Democrats and fiscal-hawk Republicans will be concerned about how much Trump's proposals would expand the deficit. To minimize that, Republicans will rely heavily on "dynamic scoring," an economic modeling method that attempts to predict economic growth and new tax revenues resulting from tax cuts.

Mnuchin said the revenue losses would also be offset by killing many tax loopholes. He said at a briefing that Trump's plan would kill most tax deductions, except those for charitable giving, retirement savings and mortgage interest.

Cohn said at the briefing that one deduction on Trump's chopping block is for state and local tax payments, which is estimated to cost the U.S. Treasury $96 billion this year. Ending it would raise about that much in revenue.

Such a move would hurt high-tax states, which tend to vote Democratic, such as New York and California, where the state and local tax deduction is a major item, said some tax analysts.

Like all of Trump's proposals, this one would face intense scrutiny in Congress.

The No. 2 Democrat in the Senate, Dick Durbin, attacked the tax proposal and the fact Trump, a wealthy New York real estate developer, had declined to make public his personal tax returns.

"President Trump should release his own tax returns if he wants to have any credibility in a debate about America’s tax code," Durbin said. Mnuchin said on Wednesday that Trump did not intend to release his tax returns.

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Trump team proposes ‘massive’ tax cuts in new reform plan

Trump administration officials outlined a sweeping tax reform plan Wednesday that calls for “massive” cuts for businesses and other changes that could yield big savings for American families.

The plan swiftly drew congressional criticism about the potential impact on the deficit. But administration officials voiced optimism that the proposal would spur economic growth, and said they'd reduce tax breaks elsewhere.

“We have a once-in-a-generation opportunity to do something really big,”  top White House economic adviser Gary Cohn said. “Tax reform is long overdue.”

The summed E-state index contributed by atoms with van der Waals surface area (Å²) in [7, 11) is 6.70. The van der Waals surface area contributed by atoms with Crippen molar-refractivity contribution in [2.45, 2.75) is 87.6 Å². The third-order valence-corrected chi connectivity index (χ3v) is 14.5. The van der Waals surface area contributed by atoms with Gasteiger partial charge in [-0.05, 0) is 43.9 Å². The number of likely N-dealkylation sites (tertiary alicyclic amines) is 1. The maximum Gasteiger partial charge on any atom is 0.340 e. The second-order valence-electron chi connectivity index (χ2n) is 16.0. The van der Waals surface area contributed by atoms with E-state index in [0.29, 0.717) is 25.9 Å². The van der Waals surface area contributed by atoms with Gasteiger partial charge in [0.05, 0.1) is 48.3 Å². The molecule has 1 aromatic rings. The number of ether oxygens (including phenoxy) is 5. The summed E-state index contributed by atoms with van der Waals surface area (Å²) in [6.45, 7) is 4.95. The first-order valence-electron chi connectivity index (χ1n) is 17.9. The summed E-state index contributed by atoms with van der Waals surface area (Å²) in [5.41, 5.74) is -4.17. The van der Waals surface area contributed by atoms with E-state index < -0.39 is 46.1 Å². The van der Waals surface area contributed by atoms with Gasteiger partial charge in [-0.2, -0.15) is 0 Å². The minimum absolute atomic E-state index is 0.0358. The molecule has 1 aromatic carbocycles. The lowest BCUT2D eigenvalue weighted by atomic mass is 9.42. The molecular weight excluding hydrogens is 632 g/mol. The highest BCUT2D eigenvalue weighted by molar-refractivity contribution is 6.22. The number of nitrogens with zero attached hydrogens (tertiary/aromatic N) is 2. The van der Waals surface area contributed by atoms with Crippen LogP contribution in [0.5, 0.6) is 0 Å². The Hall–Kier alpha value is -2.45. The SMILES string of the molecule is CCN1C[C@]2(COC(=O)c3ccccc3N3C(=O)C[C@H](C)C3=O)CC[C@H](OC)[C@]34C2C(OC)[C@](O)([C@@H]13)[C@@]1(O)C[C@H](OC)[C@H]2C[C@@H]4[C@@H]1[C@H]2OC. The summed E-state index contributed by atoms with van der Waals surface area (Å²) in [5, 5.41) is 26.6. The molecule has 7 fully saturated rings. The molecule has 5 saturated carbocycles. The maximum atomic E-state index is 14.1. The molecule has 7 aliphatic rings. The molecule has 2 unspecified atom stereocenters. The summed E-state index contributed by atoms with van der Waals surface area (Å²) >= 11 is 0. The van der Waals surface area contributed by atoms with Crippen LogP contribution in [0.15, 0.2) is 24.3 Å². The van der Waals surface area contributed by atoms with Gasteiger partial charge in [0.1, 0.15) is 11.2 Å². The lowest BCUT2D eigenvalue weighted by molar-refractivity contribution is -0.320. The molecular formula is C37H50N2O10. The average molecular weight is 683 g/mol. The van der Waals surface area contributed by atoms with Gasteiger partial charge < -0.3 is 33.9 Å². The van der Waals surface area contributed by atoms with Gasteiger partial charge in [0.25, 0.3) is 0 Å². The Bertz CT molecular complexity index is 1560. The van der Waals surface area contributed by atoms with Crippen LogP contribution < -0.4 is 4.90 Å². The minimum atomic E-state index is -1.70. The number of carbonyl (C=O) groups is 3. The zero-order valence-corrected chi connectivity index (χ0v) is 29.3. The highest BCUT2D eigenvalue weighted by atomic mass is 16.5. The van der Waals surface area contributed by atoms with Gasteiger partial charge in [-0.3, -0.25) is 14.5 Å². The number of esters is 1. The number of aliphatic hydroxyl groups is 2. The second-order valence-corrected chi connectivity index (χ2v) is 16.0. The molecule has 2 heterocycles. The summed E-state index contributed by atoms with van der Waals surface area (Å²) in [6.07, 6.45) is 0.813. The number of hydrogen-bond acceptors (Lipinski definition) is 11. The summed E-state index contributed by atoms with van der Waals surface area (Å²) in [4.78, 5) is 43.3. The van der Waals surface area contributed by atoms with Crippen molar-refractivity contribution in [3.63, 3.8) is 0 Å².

As the administration nears the end of its first 100 days, Cohn and Treasury Secretary Steve Mnuchin provided the contours of the administration’s long-awaited tax plan in a White House briefing with reporters.

The plan would, perhaps most significantly, slash the corporate tax rate from 35 percent to 15 percent. Small business owners could also benefit from that rate.

“The president is determined to unleash economic growth for businesses,” Mnuchin said.


The plan also would collapse the income tax system from seven to three brackets: 10 percent, 25 percent and 35 percent. The current top rate is 39.6 percent.

The administration is looking as well to double the standard deduction, or the amount of income individuals and families can report to the IRS tax-free.

The current standard deduction would rise from $6,300 to $12,600 for individuals under the proposal. For married couples filing jointly, it would rise from $12,600 to roughly $24,000.

Earlier in the day, Mnuchin called it the “biggest tax cut and the largest tax reform in the history of our country.”

The plan will immediately face questions on Capitol Hill over the impact on the federal budget and deficit, considering the tax cuts would presumably represent billions in lost revenue every year. 

Senate Finance Committee Ranking Member Ron Wyden, D-Ore., issued a statement calling it an "unprincipled tax plan that will result in cuts for the one percent, conflicts for the President, crippling debt for America and crumbs for the working people."

But officials said Wednesday they plan to eliminate most tax breaks that benefit high-income taxpayers. At the same time, they said popular tax breaks like the mortgage interest and charitable deductions would be preserved.

With administration officials saying they want to get to work with Congress as soon as possible, a statement from Senate Majority Leader Mitch McConnell, R-Ky., House Speaker Paul Ryan, R-Wis., and other top GOP lawmakers said:

“The principles outlined by the Trump Administration today will serve as critical guideposts for Congress and the Administration as we work together to overhaul the American tax system and ensure middle-class families and job creators are better positioned for the 21st century economy."

The plan would also eliminate the estate tax that Republicans often deride as the 'death tax' and the 3.8 percent tax on investment income under ObamaCare.

Officials said an underlying goal is to simplify the tax system, noting that the increase in the standard deduction would mean far fewer households would have to itemize their deductions.

Mnuchin also called for a one-time tax on corporate money overseas, predicting it would bring trillions of dollars back to the U.S.

Trump administration outlines tax reform plan

The Trump administration is finally outlining its new proposal for tax reform, which leans heavily on tax cuts.

But so far the plan is pretty thin on details. And very little in the proposal is new, or wildly different from what the president already proposed during his campaign.